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County Commission candidates: In their own words

Andy Davis

Andy Davis
Friday, May 4, 2018

Age: 40

City: Astoria

Length of time in region: 3 years

Occupation: Data Analyst, GOBHI

Education: I studied Religion at Wabash College, and Public Administration at Indiana University.

Community/Political involvement and Experience: I’m a member of the budget committee for both Clatsop County and the City of Astoria. I serve as a delegate for Clatsop County to the Democratic Party of Oregon State Central Committee. This January I coordinated efforts locally to pass Ballot Measure 101 preserving healthcare coverage for thousands of Oregonians. I served 2 years in Bloomington, IN as a Sustainability Commissioner.

Top three issues affecting the county:

Affordable housing

Tight budgets for government work, especially public safety and health

Demographic and technological changes

How would you approach those three issues?

I'll work from the foundation created by the current housing study and create a network of cooperation with the incorporated areas of the county to address workforce housing needs. I see this as the most crucial short-term issue for the county and it will require the cooperation and hard work of all the government, business and nonprofit groups in the county to effectively solve this issue for the long term. I believe my skills for synthesizing and effectively presenting data to different audiences will help to get all stakeholders on the same page and move the county forward.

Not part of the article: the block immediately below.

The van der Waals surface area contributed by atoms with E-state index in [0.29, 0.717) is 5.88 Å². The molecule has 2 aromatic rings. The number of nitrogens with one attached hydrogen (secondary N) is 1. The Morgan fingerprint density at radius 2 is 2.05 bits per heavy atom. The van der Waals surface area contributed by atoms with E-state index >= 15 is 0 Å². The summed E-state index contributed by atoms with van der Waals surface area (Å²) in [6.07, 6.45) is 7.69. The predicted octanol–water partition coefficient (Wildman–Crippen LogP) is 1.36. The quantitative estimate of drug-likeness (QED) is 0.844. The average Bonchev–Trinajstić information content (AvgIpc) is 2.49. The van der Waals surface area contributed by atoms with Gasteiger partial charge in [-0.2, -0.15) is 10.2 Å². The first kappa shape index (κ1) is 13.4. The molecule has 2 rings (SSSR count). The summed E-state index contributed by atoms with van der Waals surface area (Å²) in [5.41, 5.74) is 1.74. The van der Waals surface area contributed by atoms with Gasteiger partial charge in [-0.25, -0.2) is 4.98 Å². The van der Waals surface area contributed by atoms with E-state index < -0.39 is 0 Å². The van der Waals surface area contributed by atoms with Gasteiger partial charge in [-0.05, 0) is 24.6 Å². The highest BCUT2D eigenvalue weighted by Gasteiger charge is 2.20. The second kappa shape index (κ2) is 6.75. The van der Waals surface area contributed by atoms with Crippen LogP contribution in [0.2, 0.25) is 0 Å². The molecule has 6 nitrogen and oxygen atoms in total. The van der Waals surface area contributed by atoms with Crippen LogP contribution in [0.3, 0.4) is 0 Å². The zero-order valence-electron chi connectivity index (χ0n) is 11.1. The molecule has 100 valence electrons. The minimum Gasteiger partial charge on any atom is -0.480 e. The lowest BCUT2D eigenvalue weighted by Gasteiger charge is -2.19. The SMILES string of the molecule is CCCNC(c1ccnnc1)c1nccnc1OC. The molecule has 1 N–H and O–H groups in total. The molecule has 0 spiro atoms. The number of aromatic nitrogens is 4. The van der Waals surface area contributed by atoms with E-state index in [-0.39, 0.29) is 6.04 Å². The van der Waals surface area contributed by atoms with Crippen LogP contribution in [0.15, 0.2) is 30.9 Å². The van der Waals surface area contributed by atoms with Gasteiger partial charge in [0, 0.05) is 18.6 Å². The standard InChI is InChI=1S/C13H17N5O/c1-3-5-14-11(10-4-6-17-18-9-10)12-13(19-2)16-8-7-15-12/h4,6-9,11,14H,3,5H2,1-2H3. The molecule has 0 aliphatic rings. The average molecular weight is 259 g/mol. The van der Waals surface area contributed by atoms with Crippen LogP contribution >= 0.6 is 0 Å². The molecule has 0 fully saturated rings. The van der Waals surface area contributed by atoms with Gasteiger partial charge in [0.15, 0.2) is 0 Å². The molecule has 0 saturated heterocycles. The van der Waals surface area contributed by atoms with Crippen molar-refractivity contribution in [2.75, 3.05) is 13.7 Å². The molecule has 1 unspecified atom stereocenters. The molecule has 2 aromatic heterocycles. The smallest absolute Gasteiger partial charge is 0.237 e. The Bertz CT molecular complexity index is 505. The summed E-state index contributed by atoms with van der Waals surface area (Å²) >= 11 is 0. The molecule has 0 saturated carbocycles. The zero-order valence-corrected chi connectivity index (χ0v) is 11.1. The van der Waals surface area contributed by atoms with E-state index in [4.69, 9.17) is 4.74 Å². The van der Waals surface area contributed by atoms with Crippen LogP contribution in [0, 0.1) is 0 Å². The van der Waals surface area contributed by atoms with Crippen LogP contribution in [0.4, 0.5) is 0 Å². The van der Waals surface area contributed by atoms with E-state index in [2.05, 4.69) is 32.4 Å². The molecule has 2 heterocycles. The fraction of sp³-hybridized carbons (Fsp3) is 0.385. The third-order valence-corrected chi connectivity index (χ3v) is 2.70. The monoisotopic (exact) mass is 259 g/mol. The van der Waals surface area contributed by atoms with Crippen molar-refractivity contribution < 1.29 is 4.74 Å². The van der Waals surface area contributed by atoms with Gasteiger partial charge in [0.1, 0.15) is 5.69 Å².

This is a larger issue that has roots in increased costs from PERS, but also in restrictive property tax laws at the state level. There are limits to what we can do as a county, but I have experience writing and seeking grant funding, and would try to leverage that to enable the county to undertake capital improvement projects without having to depend so heavily on bond issues from the public. I would also explore what options we as a county have for raising additional revenues from vacant and vacation homes, to incentivize remote owners to return dwellings that are infrequently used back to the pool of available housing in the county.

Our county is older than the national and state average, and we face a demographic bubble like much of the US: when the baby boomer generation retires we will need to provide more health services and later-life care than we are currently prepared for. In addition, I believe technological shifts will automate many current jobs and leave many residents looking for new careers. I believe that we can approach these two issues together by working with county agencies and groups to provide education and support for those wishing to work in the caring industry. Support for existing nursing and CNA programs, as well as programs to train behavioral health workers and end of life caregivers will ease both of those transitions in our county.

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